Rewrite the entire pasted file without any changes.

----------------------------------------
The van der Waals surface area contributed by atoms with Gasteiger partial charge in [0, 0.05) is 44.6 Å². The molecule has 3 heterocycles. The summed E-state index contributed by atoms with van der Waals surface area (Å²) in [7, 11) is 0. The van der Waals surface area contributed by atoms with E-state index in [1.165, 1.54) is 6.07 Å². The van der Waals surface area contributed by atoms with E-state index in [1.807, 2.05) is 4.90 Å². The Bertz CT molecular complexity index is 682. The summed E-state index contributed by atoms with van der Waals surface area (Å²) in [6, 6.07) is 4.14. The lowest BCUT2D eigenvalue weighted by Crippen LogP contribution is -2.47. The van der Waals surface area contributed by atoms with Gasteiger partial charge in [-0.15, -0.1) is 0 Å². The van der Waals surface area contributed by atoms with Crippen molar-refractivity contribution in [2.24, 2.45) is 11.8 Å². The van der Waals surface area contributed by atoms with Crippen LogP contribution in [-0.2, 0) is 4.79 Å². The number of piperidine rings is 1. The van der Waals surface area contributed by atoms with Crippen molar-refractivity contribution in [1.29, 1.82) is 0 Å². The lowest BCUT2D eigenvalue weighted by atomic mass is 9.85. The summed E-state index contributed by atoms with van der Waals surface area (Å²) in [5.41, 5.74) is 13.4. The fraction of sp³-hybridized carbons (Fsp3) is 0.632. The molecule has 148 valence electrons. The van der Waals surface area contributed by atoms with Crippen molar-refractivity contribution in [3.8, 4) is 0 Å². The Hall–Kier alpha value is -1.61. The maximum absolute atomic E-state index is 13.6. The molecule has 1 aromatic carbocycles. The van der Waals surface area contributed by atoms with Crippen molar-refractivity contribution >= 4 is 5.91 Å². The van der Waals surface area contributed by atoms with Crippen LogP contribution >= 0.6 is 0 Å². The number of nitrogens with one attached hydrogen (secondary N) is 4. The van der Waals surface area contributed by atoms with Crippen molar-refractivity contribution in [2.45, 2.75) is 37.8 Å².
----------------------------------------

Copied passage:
The van der Waals surface area contributed by atoms with Gasteiger partial charge in [0, 0.05) is 44.6 Å². The molecule has 3 heterocycles. The summed E-state index contributed by atoms with van der Waals surface area (Å²) in [7, 11) is 0. The van der Waals surface area contributed by atoms with E-state index in [1.165, 1.54) is 6.07 Å². The van der Waals surface area contributed by atoms with E-state index in [1.807, 2.05) is 4.90 Å². The Bertz CT molecular complexity index is 682. The summed E-state index contributed by atoms with van der Waals surface area (Å²) in [6, 6.07) is 4.14. The lowest BCUT2D eigenvalue weighted by Crippen LogP contribution is -2.47. The van der Waals surface area contributed by atoms with Gasteiger partial charge in [-0.15, -0.1) is 0 Å². The van der Waals surface area contributed by atoms with Crippen molar-refractivity contribution in [2.24, 2.45) is 11.8 Å². The van der Waals surface area contributed by atoms with Crippen LogP contribution in [-0.2, 0) is 4.79 Å². The number of piperidine rings is 1. The van der Waals surface area contributed by atoms with Crippen molar-refractivity contribution in [1.29, 1.82) is 0 Å². The lowest BCUT2D eigenvalue weighted by atomic mass is 9.85. The summed E-state index contributed by atoms with van der Waals surface area (Å²) in [5.41, 5.74) is 13.4. The fraction of sp³-hybridized carbons (Fsp3) is 0.632. The molecule has 148 valence electrons. The van der Waals surface area contributed by atoms with Crippen molar-refractivity contribution in [3.8, 4) is 0 Å². The Hall–Kier alpha value is -1.61. The maximum absolute atomic E-state index is 13.6. The molecule has 1 aromatic carbocycles. The van der Waals surface area contributed by atoms with Crippen molar-refractivity contribution >= 4 is 5.91 Å². The van der Waals surface area contributed by atoms with Crippen LogP contribution >= 0.6 is 0 Å². The number of nitrogens with one attached hydrogen (secondary N) is 4. The van der Waals surface area contributed by atoms with Crippen molar-refractivity contribution in [2.45, 2.75) is 37.8 Å².